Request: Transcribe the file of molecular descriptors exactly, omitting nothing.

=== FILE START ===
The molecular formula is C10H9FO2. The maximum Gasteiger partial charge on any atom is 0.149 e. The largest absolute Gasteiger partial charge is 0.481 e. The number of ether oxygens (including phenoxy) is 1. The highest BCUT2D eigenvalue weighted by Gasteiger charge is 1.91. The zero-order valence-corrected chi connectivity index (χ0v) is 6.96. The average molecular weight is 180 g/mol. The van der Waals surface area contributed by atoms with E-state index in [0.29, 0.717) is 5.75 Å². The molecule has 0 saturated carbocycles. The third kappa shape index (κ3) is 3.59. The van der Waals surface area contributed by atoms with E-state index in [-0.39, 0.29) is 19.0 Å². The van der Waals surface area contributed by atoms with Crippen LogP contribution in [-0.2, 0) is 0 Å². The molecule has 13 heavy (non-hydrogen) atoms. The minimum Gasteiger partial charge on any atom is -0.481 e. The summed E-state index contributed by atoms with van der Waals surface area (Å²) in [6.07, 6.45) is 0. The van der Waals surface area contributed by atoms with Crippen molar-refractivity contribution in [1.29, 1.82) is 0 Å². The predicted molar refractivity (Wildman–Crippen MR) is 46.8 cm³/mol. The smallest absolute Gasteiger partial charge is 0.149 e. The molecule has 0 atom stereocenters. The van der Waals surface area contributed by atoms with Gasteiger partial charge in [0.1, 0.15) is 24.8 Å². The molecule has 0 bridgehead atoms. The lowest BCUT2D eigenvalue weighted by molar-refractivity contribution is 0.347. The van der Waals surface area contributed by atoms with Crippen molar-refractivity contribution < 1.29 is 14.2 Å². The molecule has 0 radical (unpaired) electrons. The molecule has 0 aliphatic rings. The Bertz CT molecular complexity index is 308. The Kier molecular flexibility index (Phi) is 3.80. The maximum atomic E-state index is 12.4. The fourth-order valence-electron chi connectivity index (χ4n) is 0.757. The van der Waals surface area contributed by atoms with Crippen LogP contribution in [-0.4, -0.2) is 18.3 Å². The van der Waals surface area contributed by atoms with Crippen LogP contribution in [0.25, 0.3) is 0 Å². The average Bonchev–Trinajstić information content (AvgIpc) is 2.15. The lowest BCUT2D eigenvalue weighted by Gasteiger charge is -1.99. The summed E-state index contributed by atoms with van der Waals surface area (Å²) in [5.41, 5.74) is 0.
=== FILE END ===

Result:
The molecular formula is C10H9FO2. The maximum Gasteiger partial charge on any atom is 0.149 e. The largest absolute Gasteiger partial charge is 0.481 e. The number of ether oxygens (including phenoxy) is 1. The highest BCUT2D eigenvalue weighted by Gasteiger charge is 1.91. The zero-order valence-corrected chi connectivity index (χ0v) is 6.96. The average molecular weight is 180 g/mol. The van der Waals surface area contributed by atoms with E-state index in [0.29, 0.717) is 5.75 Å². The molecule has 0 saturated carbocycles. The third kappa shape index (κ3) is 3.59. The van der Waals surface area contributed by atoms with E-state index in [-0.39, 0.29) is 19.0 Å². The van der Waals surface area contributed by atoms with Crippen LogP contribution in [-0.2, 0) is 0 Å². The molecule has 13 heavy (non-hydrogen) atoms. The minimum Gasteiger partial charge on any atom is -0.481 e. The summed E-state index contributed by atoms with van der Waals surface area (Å²) in [6.07, 6.45) is 0. The van der Waals surface area contributed by atoms with Crippen molar-refractivity contribution in [1.29, 1.82) is 0 Å². The predicted molar refractivity (Wildman–Crippen MR) is 46.8 cm³/mol. The smallest absolute Gasteiger partial charge is 0.149 e. The molecule has 0 atom stereocenters. The van der Waals surface area contributed by atoms with Gasteiger partial charge in [0.1, 0.15) is 24.8 Å². The molecule has 0 bridgehead atoms. The lowest BCUT2D eigenvalue weighted by molar-refractivity contribution is 0.347. The van der Waals surface area contributed by atoms with Crippen molar-refractivity contribution < 1.29 is 14.2 Å². The molecule has 0 radical (unpaired) electrons. The molecule has 0 aliphatic rings. The Bertz CT molecular complexity index is 308. The Kier molecular flexibility index (Phi) is 3.80. The maximum atomic E-state index is 12.4. The fourth-order valence-electron chi connectivity index (χ4n) is 0.757. The van der Waals surface area contributed by atoms with Crippen LogP contribution in [-0.4, -0.2) is 18.3 Å². The van der Waals surface area contributed by atoms with Crippen LogP contribution in [0.25, 0.3) is 0 Å². The average Bonchev–Trinajstić information content (AvgIpc) is 2.15. The lowest BCUT2D eigenvalue weighted by Gasteiger charge is -1.99. The summed E-state index contributed by atoms with van der Waals surface area (Å²) in [5.41, 5.74) is 0.